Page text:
3. P.S. Rosemary Radford Ruether has a great article on the ordination of women in the recent NCR. It is linked in the column to the right, second on the list of news links.

  4. what irks me most is that the right wing Catholic now looks smugly at me when this discussion comes up and says, "we really wish we could ordain women, as does the Pope, but he of course tells us he doesn't have the authority." So sad, too bad. Yeah right.

  5. I invite people to check out the book: Gay Unions in Light of Scripture, Tradition and Reason by the Rev. Canon Gray Temple. In the Book Fr. Temple talks about how the Biblical writers did not have the concept of heterosexual and homosexual. Instead the authors know of sexuality as a "stronger vs. weaker" concept. It was a demonstration of power and control.

    Even the Virgin Birth takes on a new meaning, to show that all who are reborn in Baptism are Born of God, not of water, blood, but of God.

    St. Mary the Virgin, is the first female Priest who offers herself in service with others both male and female, and she offered up the gift of her Son on the altar of the Cross. Both women and men are perfectly capable to share in the ministry of Priesthood.

  6. Well , there is indeed good evidence that women have served the Church in all sorts of ways, from the early deaconesses and the female leaders of house churches (who would have presided at the memorial meal in their own house) to the fabled abbesses of the middle ages who seem to have held many of the roles now supposedly reserved to ordained clergy. However, what I think we can say is that once the "sacrament of orders" becomes sedimented into the deacon/priest/bishop model that we know today, these offices are reserved to men. So I suppose all one can say with any accuracy is that liturgical leadership has been reserved to men since the time when liturgical leadership was first reserved to men. It's an unbroken tradition since it became an unbroken tradition.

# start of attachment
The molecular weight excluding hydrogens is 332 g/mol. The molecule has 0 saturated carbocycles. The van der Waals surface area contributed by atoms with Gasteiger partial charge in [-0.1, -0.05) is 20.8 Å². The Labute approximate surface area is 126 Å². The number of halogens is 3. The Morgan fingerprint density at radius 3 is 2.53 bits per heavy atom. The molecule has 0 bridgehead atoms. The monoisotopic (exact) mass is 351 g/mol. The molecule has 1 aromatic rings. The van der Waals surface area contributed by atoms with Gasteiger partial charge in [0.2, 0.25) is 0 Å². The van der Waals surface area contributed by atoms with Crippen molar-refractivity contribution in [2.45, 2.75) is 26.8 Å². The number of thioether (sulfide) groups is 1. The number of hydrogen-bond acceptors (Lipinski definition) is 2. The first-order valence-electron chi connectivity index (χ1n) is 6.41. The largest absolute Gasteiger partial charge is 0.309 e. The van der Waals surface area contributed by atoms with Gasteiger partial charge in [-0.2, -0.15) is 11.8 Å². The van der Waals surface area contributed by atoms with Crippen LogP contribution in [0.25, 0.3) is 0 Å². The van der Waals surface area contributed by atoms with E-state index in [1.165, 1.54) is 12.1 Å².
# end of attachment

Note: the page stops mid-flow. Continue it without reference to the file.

I'd also add that in my view even if one accepted the official position that women never led liturgy in the early Church that would have precisely nil significance when it came to asking how ministry should be imagined today.

  7. I recently read a book entitled: "Gay Unions in the Light of Scripture, Tradition and Reason" by The Rev. Canon Gray Temple. In the book, Fr. Temple wrote about how the Biblical authors did not have a concept of heterosexuality and homosexuality. Sexuality in the Bible was about the "stronger vs. the weaker" as women were regarded as property.

    When Jesus came as the Word made Flesh, Jesus among the things that Jesus challenged was the concept of the stronger dominating the weaker, and seeking to make all people equal and servants with each other.

    I also wrote that even the Virgin Birth is given a new understanding, because when Jesus was conceived it had nothing to do with the idea of being conceived without the intervention of a man. It was a message that all individuals born through Baptism are in fact born of God. Not of the flesh, not of blood,but of God.

    St. Mary was the first female Priest, because she offered herself in the service of God and others, and offered her Son on the Altar of the Cross. There is no reason that women or men cannot serve with their sisters and brothers as Priests.

  8. The apostles were sacred because of who they served, not because they were male.